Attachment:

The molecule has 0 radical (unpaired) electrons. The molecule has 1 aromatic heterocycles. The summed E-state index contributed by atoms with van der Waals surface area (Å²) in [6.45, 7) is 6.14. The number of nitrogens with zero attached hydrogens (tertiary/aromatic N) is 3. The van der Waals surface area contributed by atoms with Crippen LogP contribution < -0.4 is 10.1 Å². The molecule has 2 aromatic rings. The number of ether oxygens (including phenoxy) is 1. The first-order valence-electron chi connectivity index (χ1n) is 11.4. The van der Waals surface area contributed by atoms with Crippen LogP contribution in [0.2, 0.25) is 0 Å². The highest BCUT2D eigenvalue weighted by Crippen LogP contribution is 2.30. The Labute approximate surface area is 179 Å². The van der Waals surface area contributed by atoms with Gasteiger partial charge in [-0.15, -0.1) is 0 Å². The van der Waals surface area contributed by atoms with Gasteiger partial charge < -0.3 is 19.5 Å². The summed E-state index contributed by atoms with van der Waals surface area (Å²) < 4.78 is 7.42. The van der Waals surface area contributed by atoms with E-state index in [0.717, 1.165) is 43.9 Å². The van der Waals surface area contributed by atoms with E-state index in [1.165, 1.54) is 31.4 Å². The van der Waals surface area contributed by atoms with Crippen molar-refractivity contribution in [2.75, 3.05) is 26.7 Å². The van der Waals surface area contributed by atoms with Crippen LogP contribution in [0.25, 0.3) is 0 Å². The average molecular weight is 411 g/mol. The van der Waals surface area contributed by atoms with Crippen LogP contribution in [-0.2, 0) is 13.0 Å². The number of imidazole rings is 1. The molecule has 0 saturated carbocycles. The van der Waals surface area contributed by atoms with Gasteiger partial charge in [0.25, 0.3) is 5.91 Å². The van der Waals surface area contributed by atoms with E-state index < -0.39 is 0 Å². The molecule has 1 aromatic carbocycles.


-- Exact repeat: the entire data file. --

The molecule has 0 radical (unpaired) electrons. The molecule has 1 aromatic heterocycles. The summed E-state index contributed by atoms with van der Waals surface area (Å²) in [6.45, 7) is 6.14. The number of nitrogens with zero attached hydrogens (tertiary/aromatic N) is 3. The van der Waals surface area contributed by atoms with Crippen LogP contribution < -0.4 is 10.1 Å². The molecule has 2 aromatic rings. The number of ether oxygens (including phenoxy) is 1. The first-order valence-electron chi connectivity index (χ1n) is 11.4. The van der Waals surface area contributed by atoms with Crippen LogP contribution in [0.2, 0.25) is 0 Å². The highest BCUT2D eigenvalue weighted by Crippen LogP contribution is 2.30. The Labute approximate surface area is 179 Å². The van der Waals surface area contributed by atoms with Gasteiger partial charge in [-0.15, -0.1) is 0 Å². The van der Waals surface area contributed by atoms with Gasteiger partial charge < -0.3 is 19.5 Å². The summed E-state index contributed by atoms with van der Waals surface area (Å²) < 4.78 is 7.42. The van der Waals surface area contributed by atoms with E-state index in [0.717, 1.165) is 43.9 Å². The van der Waals surface area contributed by atoms with E-state index in [1.165, 1.54) is 31.4 Å². The van der Waals surface area contributed by atoms with Crippen molar-refractivity contribution in [2.75, 3.05) is 26.7 Å². The van der Waals surface area contributed by atoms with Crippen LogP contribution in [0.25, 0.3) is 0 Å². The average molecular weight is 411 g/mol. The van der Waals surface area contributed by atoms with Crippen LogP contribution in [-0.2, 0) is 13.0 Å². The number of imidazole rings is 1. The molecule has 0 saturated carbocycles. The van der Waals surface area contributed by atoms with Gasteiger partial charge in [0.25, 0.3) is 5.91 Å². The van der Waals surface area contributed by atoms with E-state index < -0.39 is 0 Å². The molecule has 1 aromatic carbocycles.